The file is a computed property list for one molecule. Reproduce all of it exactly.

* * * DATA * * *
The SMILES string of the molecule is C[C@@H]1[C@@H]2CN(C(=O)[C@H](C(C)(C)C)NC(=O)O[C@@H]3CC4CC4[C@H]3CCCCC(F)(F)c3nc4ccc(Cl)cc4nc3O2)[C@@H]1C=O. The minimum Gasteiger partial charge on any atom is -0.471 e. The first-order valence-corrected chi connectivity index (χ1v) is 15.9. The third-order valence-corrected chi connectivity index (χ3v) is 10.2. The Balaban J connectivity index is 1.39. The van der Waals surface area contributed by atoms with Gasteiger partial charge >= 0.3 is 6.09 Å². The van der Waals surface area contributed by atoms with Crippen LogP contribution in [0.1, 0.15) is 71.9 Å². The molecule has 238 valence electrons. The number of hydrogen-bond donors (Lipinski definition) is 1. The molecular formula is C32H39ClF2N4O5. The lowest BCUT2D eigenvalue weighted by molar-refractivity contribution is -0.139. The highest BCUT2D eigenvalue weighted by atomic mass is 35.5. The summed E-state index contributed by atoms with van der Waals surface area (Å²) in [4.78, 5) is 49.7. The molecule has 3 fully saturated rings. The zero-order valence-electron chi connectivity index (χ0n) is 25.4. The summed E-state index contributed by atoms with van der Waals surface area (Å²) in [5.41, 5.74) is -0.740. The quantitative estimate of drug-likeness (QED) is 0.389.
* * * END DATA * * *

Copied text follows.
The SMILES string of the molecule is C[C@@H]1[C@@H]2CN(C(=O)[C@H](C(C)(C)C)NC(=O)O[C@@H]3CC4CC4[C@H]3CCCCC(F)(F)c3nc4ccc(Cl)cc4nc3O2)[C@@H]1C=O. The minimum Gasteiger partial charge on any atom is -0.471 e. The first-order valence-corrected chi connectivity index (χ1v) is 15.9. The third-order valence-corrected chi connectivity index (χ3v) is 10.2. The Balaban J connectivity index is 1.39. The van der Waals surface area contributed by atoms with Gasteiger partial charge >= 0.3 is 6.09 Å². The van der Waals surface area contributed by atoms with Crippen LogP contribution in [0.1, 0.15) is 71.9 Å². The molecule has 238 valence electrons. The number of hydrogen-bond donors (Lipinski definition) is 1. The molecular formula is C32H39ClF2N4O5. The lowest BCUT2D eigenvalue weighted by molar-refractivity contribution is -0.139. The highest BCUT2D eigenvalue weighted by atomic mass is 35.5. The summed E-state index contributed by atoms with van der Waals surface area (Å²) in [4.78, 5) is 49.7. The molecule has 3 fully saturated rings. The zero-order valence-electron chi connectivity index (χ0n) is 25.4. The summed E-state index contributed by atoms with van der Waals surface area (Å²) in [5.41, 5.74) is -0.740. The quantitative estimate of drug-likeness (QED) is 0.389.